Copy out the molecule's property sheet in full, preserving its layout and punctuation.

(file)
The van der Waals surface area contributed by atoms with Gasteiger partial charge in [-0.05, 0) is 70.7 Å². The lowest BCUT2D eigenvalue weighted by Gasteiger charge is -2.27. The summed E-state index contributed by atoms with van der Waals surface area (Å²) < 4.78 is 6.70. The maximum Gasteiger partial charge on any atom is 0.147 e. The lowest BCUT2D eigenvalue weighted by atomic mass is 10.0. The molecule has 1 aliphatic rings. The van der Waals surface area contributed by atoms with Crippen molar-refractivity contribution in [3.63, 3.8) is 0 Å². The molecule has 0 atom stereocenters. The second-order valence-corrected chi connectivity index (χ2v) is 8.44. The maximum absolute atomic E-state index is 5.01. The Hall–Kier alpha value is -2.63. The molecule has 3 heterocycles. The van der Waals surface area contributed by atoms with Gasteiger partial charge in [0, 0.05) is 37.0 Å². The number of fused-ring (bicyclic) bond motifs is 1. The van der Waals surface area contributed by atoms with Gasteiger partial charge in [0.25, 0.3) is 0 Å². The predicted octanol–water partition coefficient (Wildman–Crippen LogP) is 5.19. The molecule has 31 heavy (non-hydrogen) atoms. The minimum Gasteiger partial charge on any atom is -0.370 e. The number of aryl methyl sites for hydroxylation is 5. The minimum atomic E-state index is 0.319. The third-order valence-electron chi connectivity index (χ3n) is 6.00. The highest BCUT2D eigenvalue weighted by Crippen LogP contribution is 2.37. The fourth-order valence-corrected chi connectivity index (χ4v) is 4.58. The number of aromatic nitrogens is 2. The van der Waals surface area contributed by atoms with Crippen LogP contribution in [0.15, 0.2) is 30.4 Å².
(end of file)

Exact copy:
The van der Waals surface area contributed by atoms with Gasteiger partial charge in [-0.05, 0) is 70.7 Å². The lowest BCUT2D eigenvalue weighted by Gasteiger charge is -2.27. The summed E-state index contributed by atoms with van der Waals surface area (Å²) < 4.78 is 6.70. The maximum Gasteiger partial charge on any atom is 0.147 e. The lowest BCUT2D eigenvalue weighted by atomic mass is 10.0. The molecule has 1 aliphatic rings. The van der Waals surface area contributed by atoms with Crippen molar-refractivity contribution in [3.63, 3.8) is 0 Å². The molecule has 0 atom stereocenters. The second-order valence-corrected chi connectivity index (χ2v) is 8.44. The maximum absolute atomic E-state index is 5.01. The Hall–Kier alpha value is -2.63. The molecule has 3 heterocycles. The van der Waals surface area contributed by atoms with Gasteiger partial charge in [0, 0.05) is 37.0 Å². The number of fused-ring (bicyclic) bond motifs is 1. The van der Waals surface area contributed by atoms with Gasteiger partial charge in [0.25, 0.3) is 0 Å². The predicted octanol–water partition coefficient (Wildman–Crippen LogP) is 5.19. The molecule has 31 heavy (non-hydrogen) atoms. The minimum Gasteiger partial charge on any atom is -0.370 e. The number of aryl methyl sites for hydroxylation is 5. The minimum atomic E-state index is 0.319. The third-order valence-electron chi connectivity index (χ3n) is 6.00. The highest BCUT2D eigenvalue weighted by Crippen LogP contribution is 2.37. The fourth-order valence-corrected chi connectivity index (χ4v) is 4.58. The number of aromatic nitrogens is 2. The van der Waals surface area contributed by atoms with Crippen LogP contribution in [0.15, 0.2) is 30.4 Å².